Pertussis (Whooping Cough)


Whooping cough is an infection caused by a bacterium called bordetella pertussis. This bacterium is spread to others through contaminated droplets in the air with sneezing and coughing.

The illness has three stages:

  • Early stage (catarrhal phase)
    At first there is often a sore throat. Within a day or so a mild, dry ordinary cough with high temperature and runny nose develops.
  • Main coughing stage (paroxysmal phase)
    After 10-14 days from the start of the illness, the cough gets worse and becomes paroxysmal. This means there are bouts of intense coughing. Some children may stop breathing at the end of coughing bout and turn blue for a short period of time. You may only have a few bouts each day but some people have up to 100 bouts per day. The average is about 12-15 bouts per day. It is common to vomit at the end of a bout of coughing. This main coughing stage of the illness usually lasts at least two weeks, and often longer.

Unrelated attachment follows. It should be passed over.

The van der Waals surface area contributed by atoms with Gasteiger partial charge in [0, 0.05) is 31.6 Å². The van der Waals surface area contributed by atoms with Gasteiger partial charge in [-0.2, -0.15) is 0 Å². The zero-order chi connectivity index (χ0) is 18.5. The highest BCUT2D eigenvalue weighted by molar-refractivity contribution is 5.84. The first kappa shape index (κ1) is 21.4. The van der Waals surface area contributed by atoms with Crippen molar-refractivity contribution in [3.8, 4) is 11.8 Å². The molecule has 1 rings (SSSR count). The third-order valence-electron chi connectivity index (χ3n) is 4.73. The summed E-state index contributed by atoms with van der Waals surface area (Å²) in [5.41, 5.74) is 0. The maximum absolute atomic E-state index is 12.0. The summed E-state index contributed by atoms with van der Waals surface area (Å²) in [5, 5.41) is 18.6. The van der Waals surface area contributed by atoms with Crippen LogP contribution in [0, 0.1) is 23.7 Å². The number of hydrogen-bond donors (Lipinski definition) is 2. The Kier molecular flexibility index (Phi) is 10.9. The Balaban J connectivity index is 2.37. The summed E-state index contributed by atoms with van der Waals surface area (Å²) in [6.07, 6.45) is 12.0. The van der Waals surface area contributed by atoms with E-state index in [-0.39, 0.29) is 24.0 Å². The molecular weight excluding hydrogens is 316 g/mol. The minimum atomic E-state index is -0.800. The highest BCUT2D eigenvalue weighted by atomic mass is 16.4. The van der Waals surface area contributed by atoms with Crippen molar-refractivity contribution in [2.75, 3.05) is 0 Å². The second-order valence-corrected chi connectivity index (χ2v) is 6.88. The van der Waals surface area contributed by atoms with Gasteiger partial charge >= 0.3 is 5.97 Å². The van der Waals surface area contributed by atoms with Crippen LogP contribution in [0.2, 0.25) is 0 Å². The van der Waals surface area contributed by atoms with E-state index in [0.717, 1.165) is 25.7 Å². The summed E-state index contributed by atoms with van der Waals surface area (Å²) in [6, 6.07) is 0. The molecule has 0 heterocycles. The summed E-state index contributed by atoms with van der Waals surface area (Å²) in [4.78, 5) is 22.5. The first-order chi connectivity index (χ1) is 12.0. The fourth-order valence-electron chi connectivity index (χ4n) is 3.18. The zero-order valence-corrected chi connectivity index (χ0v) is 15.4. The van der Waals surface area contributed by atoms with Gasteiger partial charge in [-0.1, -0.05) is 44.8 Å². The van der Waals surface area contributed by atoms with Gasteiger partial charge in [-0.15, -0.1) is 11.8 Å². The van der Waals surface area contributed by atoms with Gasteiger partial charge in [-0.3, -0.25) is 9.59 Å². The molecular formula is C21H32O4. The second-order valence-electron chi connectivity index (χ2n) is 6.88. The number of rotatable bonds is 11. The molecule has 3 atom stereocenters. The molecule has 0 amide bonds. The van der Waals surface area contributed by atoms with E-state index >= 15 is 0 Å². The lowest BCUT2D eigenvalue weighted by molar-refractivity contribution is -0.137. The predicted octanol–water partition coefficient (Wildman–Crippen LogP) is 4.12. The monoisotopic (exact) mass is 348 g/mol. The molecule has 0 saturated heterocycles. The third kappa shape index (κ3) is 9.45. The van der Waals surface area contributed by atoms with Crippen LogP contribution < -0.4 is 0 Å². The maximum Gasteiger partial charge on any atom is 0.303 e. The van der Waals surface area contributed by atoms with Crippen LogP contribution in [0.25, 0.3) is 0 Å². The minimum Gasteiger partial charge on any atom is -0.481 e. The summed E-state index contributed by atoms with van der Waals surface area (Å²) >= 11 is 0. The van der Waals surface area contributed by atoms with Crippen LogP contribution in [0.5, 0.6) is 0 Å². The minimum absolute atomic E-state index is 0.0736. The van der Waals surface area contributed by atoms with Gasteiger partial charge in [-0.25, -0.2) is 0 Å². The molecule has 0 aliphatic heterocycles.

• Easing stage (convalescent phase)
    The bouts of coughing then ease gradually over a period which can last up to three months or more. In some countries whooping cough is known as the cough of 100 days.


Whooping cough can be complicated by lung infection and in very rare cases by brain damage due to lack of oxygen supply to the brain. These complications are most usually confined to very young infants less than six months of age.

Dr. Ahmad Zia, M.D.

Kaiserdamm 97
14057 Berlin

Phone:   030 - 81 30 30 37
Fax: 030 - 55 65 31 73